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Rachel Tilley

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Rachel Tilley last won the day on October 31 2015

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About Rachel Tilley

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  1. Rachel Tilley

    Do we need to steal another generation???

    It's always going to be hard to change the intrinsic values and beliefs of people. I'm very happy with my way of life - it works for me and I think I'm doing okay, so if someone who thought I'd have a much better quality of life by doing it their way tried to force it upon me then I'd be fighting to resist it. Trying to force me to live an Aboriginal life for instance would be totally alien to me and the thought of being made to change everything I'd been brought up to believe in and move over to that way of living would be a nightmare. For others, my way of life would be a nightmare. For those that have been born in to tremendous wealth and grown up in mansions and had brand new flash, powerful sports cars they may visit my house and wonder how on earth anyone can live in such a small space with only one reception room and have a bedroom that doesn't even have an ensuite! And then, on top of that, have to drive around in a 5 year old car that takes 11 seconds to go from 0-60mph! The thought of downsizing from a mansion with large grounds to a house of my size with a small garden would be devastating - purely because it's not what they are used to and not what they want to get used to. I believe ISIS want everyone to be Muslim and think that is the best way forward for the world. Well, I'm certainly resisting that - even though they think, or know from their own experiences that they live perfectly well and happily with that way of life, they're not going to drag me into it. I'm note even going to try it to see if it is a better way of life because I'm perfectly happy with the way of life that I have and have known. It's going to be very hard to change the culture of anyone if they don't want to change their culture themselves. I don't want to change mine, and nobody whether it's with the best intentions for my future or not, will persuade me otherwise. So if we apply the way we would react to a forced change upon ourselves to the forced change we think should be put upon the Aboriginal people then it's easier to understand how hard it's going to be.
  2. Rachel Tilley

    Grammar Nazi's

    Ah... now I didn't think of that! If he'd have just put "let's have pudding before dinner" I might of (only joking) - might have - looked at his profile a bit more!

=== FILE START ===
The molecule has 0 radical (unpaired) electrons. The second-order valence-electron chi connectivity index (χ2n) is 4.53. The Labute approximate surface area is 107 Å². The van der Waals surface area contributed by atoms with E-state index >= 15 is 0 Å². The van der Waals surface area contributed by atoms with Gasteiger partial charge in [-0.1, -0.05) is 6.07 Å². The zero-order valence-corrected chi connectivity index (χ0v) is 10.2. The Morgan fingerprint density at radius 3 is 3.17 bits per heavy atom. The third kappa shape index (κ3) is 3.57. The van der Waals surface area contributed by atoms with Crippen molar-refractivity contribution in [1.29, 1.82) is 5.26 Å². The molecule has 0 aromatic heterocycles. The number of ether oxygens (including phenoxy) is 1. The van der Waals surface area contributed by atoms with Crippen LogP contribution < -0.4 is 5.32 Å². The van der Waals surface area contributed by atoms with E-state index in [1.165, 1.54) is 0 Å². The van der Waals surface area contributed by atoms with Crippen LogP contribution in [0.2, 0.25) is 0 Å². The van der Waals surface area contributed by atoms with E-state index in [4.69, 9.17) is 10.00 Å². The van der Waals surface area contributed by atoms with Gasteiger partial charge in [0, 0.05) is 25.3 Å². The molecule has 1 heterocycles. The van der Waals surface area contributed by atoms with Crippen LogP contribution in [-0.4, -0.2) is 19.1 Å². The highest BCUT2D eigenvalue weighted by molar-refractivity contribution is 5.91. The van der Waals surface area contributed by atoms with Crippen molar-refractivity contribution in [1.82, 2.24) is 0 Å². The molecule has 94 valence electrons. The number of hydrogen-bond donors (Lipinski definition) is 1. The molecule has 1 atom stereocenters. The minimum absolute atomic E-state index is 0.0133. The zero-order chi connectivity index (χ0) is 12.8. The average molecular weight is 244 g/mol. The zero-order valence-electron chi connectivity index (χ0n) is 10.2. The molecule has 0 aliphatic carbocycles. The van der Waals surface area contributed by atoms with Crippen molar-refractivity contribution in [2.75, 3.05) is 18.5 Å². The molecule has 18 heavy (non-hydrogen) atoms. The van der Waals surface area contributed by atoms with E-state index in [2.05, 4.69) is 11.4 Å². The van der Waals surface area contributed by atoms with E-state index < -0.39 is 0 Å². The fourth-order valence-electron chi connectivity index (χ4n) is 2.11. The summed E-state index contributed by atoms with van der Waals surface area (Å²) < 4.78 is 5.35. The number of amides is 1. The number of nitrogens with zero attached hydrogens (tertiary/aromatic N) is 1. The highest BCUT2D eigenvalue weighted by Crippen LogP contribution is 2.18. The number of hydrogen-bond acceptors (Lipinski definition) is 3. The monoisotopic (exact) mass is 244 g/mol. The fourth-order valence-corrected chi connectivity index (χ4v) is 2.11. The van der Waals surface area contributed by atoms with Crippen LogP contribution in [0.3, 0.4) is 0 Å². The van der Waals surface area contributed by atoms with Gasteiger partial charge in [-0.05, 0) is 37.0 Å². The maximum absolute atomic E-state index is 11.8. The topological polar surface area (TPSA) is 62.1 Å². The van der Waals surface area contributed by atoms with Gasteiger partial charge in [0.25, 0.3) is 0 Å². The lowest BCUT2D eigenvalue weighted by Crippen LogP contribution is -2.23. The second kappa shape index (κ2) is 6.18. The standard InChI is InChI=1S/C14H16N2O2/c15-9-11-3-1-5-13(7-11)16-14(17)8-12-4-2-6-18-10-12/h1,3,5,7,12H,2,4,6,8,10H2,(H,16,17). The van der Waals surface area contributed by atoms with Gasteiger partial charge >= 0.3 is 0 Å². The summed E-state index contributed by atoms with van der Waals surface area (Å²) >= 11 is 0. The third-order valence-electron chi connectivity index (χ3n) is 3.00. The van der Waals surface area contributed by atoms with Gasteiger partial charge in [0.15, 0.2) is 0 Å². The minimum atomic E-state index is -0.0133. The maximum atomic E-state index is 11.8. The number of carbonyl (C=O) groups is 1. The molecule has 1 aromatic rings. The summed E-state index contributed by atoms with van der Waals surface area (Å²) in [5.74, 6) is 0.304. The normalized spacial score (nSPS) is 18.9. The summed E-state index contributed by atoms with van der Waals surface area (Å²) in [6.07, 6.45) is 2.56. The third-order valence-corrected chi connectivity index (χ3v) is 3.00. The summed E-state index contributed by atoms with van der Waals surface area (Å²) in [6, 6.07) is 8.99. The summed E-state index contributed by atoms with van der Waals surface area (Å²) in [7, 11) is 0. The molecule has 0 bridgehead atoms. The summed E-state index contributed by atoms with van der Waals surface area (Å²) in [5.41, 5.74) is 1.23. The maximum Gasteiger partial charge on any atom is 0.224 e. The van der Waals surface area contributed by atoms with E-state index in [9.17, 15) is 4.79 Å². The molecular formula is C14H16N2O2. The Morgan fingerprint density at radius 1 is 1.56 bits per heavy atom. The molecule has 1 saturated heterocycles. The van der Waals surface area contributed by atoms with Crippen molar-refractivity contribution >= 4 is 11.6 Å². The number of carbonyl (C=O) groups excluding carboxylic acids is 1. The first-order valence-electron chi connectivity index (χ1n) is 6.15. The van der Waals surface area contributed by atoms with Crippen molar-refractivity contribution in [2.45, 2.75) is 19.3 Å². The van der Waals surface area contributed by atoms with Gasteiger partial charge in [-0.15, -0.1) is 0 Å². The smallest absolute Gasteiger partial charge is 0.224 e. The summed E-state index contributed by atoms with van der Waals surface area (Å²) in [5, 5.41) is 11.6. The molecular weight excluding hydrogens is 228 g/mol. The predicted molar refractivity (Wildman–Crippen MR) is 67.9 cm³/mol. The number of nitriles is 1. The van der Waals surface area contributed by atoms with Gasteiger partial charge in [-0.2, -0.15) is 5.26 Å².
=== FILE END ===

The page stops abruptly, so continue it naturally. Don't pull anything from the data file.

3. Rachel Tilley

    Grammar Nazi's

    I'm a terrible grammar snob. I don't even use text talk when sending a text, everything is spelt properly and with full stops at the end of a sentence. For me, correct spelling and grammar indicates a level of intelligence but using this to make judgment calls is not always a good thing! For instance, on dating sites I might look at a guy's profile and think he looks nice, then when I read his profile and see the poor spelling I click off it again, but if I was to meet him in real life then it's something I would not be aware of and might actually get on with him fine! Some real laughs I've had are opening lines of "Are their any descent women left on here" (with no question mark!) "Let's be adventurous and do desert before our main course" "am i the won you have been looking for" "descent man looking for descent woman" Then there are the men who really don't know how to sell themselves when they write about themselves and often put something like "wanna no more just ask" No wonder I'm single!
  4. Rachel Tilley

    Advice wanted on what to do!

    If you moved to Australia for a better quality of life then clearly you are not having one! I'm sure your husband did not move there to increase his working day to so many hours. 457 visas are only temporary and you are all trying to build a long lasting life in Oz on something that can be taken away or expire. You and your daughter are totally dependent on your husband for the right to remain in Australia and his mental health can only last for so long before stress takes its toll. If he was to take a long period of sick leave due to stress or anxiety he would probably worry that he would lose his job, so he's in a vicious circle to keep going, hoping for something else to come up but with no guarantee. Do you have a home to come back to in the UK or did you sell up? If you are having less quality time as a family then have a good think about where you all had more time for each other and more fun together. If that was back in the UK then you have your answer.